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biopharmaceuticals biochemistry and biotecnology - Walsh G.

Walsh G. biopharmaceuticals biochemistry and biotecnology - John Wiley & Sons, 2003. - 572 p.
ISBN 0-470-84327-6
Download (direct link): biochemistryandbiotechnology2003.pdf
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Figure 3.38. Activation of clot formation by endotoxin. The presence of endotoxin causes stepwise, sequential activation of various clotting factors present naturally within the amoebocytes of the American horseshoe crab. The net result is the generation of the polypeptide fragment coagulin, which polymerizes, thus forming a gel or clot
presence of divalent cations such as calcium or magnesium. The final steps of this pathway entail the proteolytic cleavage of the polypeptide coagulogen, forming coagulin, and a smaller peptide fragment. Coagulin molecules then interact non-covalently, forming a ‘clot’ or ‘gel’.
The LAL-based assay for endotoxin became commercially available in the 1970s. The LAL reagent is prepared by extraction of blood from the horseshoe crab, followed by isolation of its amoebocytes by centrifugation. After a washing step, the amoebocytes are lysed, and the lysate dispensed into pyrogen-free vials. The assay is normally performed by making a series of 1:2 dilutions of the test sample using (pyrogen-free) WFI (and pyrogen-free test tubes; see later). A reference standard endotoxin preparation is treated similarly. LAL reagent is added to all tubes, incubated for 1 h, and these tubes are then inverted to test for gel (i.e. clot) formation, which would indicate presence of endotoxin.
More recently a colorimetric-based LAL procedure has been devised. This entails addition to the LAL reagent of a short peptide, susceptible to hydrolysis by the LAL clotting enzyme. This synthetic peptide contains a chromogenic tag (usually paranitroaniline, pNA) which is released
free into solution by the clotting enzyme. This allows spectrophotometric analysis of the test sample, facilitating more accurate end-point determination.
The LAL system displays several advantages when compared to the rabbit test, most notably:
• sensitivity — endotoxin levels as low as a few picograms (pg) per ml of sample assayed will be detected;
• cost — the assay is far less expensive than the rabbit assay;
• speed —depending upon the format used, the LAL assay may be conducted within 1560 min.
Its major disadvantage is its selectivity — it only detects endotoxin-based pyrogens. In practice, however, endotoxin represents the pyrogen by far the most likely to be present in pharmaceutical products. The LAL method is used extensively within the industry. It is used not only to detect endotoxin in finished parenteral preparations, but also in WFI and in biological fluids such as serum or cerebrospinal fluid.
Before the LAL assay is routinely used to detect/quantify endotoxin in any product, its effective functioning in the presence of that product must be demonstrated by validation studies. Such studies are required to prove that the product (or, more likely, excipients present in the product) do not interfere with the rate/extent of clot formation (i.e. are neither inhibitors nor activators of the LAL-based enzymes). LAL enzyme inhibition could facilitate false-negative results upon sample assay. Validation studies entail, for example, observing the effect of spiking endotoxin-negative product with known quantities of endotoxin, or spiking endotoxin with varying quantities of product, before assay with the LAL reagents.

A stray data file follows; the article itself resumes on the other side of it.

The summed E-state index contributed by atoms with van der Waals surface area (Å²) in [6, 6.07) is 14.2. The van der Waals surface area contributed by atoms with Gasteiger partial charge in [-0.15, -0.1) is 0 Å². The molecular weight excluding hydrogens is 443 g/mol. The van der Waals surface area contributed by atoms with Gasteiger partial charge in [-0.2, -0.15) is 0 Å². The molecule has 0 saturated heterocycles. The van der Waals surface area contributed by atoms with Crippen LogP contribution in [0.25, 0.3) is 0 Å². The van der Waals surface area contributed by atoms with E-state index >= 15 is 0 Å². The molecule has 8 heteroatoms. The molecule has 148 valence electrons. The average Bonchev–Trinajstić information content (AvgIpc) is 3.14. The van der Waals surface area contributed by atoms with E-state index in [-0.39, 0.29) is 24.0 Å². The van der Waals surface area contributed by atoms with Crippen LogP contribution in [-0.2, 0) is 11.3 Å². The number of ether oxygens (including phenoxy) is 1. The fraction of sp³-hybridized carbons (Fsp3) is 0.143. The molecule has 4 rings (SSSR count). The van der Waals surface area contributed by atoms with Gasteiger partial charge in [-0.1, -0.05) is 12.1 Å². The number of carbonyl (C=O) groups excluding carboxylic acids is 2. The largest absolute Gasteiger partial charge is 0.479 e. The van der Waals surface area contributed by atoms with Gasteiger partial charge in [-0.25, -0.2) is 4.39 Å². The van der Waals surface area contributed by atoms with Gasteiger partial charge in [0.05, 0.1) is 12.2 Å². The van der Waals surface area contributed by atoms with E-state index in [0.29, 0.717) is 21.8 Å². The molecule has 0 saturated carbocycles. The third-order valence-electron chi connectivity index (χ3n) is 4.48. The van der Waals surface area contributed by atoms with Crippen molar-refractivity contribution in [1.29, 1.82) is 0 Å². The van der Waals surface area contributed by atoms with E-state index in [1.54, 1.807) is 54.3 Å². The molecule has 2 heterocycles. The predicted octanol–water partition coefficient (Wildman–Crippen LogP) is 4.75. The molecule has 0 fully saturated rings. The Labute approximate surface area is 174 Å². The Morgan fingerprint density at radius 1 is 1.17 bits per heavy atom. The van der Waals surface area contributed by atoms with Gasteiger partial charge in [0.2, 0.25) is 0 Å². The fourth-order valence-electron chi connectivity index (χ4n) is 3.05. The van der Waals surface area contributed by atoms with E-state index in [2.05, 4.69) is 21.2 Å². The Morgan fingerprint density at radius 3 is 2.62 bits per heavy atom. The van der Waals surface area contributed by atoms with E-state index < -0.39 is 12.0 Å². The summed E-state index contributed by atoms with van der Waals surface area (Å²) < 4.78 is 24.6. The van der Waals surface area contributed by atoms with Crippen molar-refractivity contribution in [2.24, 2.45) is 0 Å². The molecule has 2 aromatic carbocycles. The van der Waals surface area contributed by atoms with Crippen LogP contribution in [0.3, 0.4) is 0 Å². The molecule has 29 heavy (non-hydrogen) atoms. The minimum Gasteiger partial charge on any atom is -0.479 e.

All ancillary reagents used in the LAL assay system (e.g. WFI, test tubes, pipette tips for liquid transfer, etc.) must obviously be endotoxin-free. Such items can be rendered endotoxin-free by heat. Its heat-stable nature, however, renders necessary very vigorous heating in order to destroy contaminant endotoxin. A single autoclave cycle is insufficient, with total destruction requiring three consecutive autoclave cycles. Dry heat may also be used (180°C for 3 h or 240°C for 1 h).
GMP requires that, where practicable, process equipment coming into direct contact with the biopharmaceutical product stream should be rendered endotoxin-free (depyrogenated) before use. Autoclaving, steam or dry heat can effectively be used on many process vessels, pipework, etc., which are usually manufactured from stainless steel or other heat-resistant material. Such an approach is not routinely practicable in the case of some items of process equipment, such as chromatographic systems. Fortunately, endotoxin is sensitive to strongly alkaline conditions, thus routine CIP of chromatographic systems using 1M NaOH represents an effective depyrogenation step. More gentle approaches, such as exhaustive rinsing with WFI (until an LAL test shows the eluate to be endotoxin-free) can also be surprisingly effective.
It is generally unnecessary to introduce specific measures aimed at endotoxin removal from the product during downstream processing. Endotoxin present in the earlier stages of production are often effectively removed from the product during chromatographic fractionation. The endotoxin molecule’s highly negative charge often facilitates its effective removal from the product stream by ion-exchange chromatography. Gel filtration chromatography also serves to remove endotoxin from the product. While individual lipopolysaccharide molecules exhibit an average molecular mass of less than 20 kDa, these molecules aggregate in aqueous environments, generating supramolecular structures of molecular mass 100-1 000 kDa.
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